On the evening of Monday 11th November the Bhopal Medical Appeal, in conjunction with the Bhopal Group for Information and Action, held an evening to mark the upcoming 35th anniversary of the Bhopal disaster at Amnesty International UK’s Human Rights Action Centre in Shoreditch.

The event also marked the opening of an exhibition of photographs from Bhopal by acclaimed photographer Judah Passow, which will remain on display in the venue until Monday, November 25th. If you would like to view the exhibition you will find the address of the venue below.



Peter Frankental (Amnesty UK), opened with a speech about Bhopal and the collaborative history between Amnesty and BMA. Followed by a talk from our executive Trustee, Tim Edwards, about the history of the disaster and the work taking place at the clinics. Tim was then joined onstage by photographer Judah Passow. In a moving interview, Judah described how his time in Bhopal and his encounters with those suffering as a result of the disaster has affected him both personally and professionally. Despite extensive experience working in conflict zones, Judah explained how the unique nature of the situation in Bhopal challenged him to learn to take a new kind of photograph, one that might capture the struggle of the people of Bhopal as they continue their campaign for justice.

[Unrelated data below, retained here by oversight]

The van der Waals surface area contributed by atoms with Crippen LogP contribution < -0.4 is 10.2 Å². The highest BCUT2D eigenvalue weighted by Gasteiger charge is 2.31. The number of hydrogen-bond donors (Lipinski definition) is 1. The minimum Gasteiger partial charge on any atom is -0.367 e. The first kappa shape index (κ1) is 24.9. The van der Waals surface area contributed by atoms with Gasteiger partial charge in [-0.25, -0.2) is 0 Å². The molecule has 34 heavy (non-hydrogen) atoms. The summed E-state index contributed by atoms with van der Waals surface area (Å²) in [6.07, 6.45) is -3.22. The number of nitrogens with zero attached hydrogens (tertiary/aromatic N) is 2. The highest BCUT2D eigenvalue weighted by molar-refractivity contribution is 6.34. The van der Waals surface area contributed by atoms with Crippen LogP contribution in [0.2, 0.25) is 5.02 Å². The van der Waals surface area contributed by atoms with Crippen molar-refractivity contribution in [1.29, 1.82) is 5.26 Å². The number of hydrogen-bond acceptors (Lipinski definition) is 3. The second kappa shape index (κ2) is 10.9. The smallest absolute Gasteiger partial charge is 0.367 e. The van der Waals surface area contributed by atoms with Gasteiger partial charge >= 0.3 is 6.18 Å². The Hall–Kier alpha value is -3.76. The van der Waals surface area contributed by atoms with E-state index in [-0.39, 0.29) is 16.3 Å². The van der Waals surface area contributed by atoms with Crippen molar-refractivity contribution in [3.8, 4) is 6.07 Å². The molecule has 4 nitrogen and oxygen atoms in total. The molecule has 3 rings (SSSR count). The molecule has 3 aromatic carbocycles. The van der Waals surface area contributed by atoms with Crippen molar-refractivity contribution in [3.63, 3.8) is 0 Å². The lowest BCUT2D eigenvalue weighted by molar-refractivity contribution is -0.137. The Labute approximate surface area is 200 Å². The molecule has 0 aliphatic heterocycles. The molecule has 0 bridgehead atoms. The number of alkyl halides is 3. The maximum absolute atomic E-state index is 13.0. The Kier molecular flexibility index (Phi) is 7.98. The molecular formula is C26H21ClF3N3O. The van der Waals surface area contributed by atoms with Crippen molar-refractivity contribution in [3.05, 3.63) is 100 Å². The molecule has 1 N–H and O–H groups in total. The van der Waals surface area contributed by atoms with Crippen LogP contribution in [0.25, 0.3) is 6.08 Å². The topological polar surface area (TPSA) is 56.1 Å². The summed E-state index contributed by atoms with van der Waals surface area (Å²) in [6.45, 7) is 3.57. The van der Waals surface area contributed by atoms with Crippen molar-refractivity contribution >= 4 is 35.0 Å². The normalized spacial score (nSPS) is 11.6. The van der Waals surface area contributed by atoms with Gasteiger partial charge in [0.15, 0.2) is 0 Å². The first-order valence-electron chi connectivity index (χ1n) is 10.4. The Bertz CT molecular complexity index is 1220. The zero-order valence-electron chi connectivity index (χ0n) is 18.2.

In the second session of the evening, we were joined vie weblink by two speakers from Bhopal, Nousheen Khan and Sathyu Sarangi. A speech therapist at the Chingari children’s clinic, Nousheen described her experience growing up in Bhopal after the disaster and how it has affected the community and families in Bhopal, including her own. As director of the Sambhavna Trust, Sathyu Sarangi then gave a comprehensive update on the work taking place at the clinics, the progress being made in the ongoing struggle for legal accountability for the disaster, and explained why the people of Bhopal require our support now more than ever.

The evening ended with a screening of ‘Where do the Children Play’, a new film from director B. Kailasam. It documents the 800km journey from Bhopal to Delhi undertaken by survivors in 2008 to confront then PM Manmohan Singh about the government’s mishandling of the disaster. Featuring powerful individual interviews with survivors about their experience on that night and how it continues to affect their lives, the film is a faithful and touching portrayal of an incredible journey across the heartland of India by those who refuse to abandon the fight for justice.

Overall the evening was a great success and we wish to thank all those who showed up to give their support. Our thanks also go out to Peter Frankental and all of the Amnesty staff at the venue for their part in making this a wonderful evening. Finally we wish to thank the Punjab restaurant, who provided us with delicious Bhopal-style chai free of charge as a contribution to the charity.

As previously mentioned, Judah’s exhibition will remain up in the foyer of the Human Rights Action Centre until Monday. November 25th. If you would like to view the exhibition the full address is:

The Human Rights Action Centre, 17-25 New Inn Yard, Shoreditch, London, EC2A 3EA

Girl with candle Bhopal

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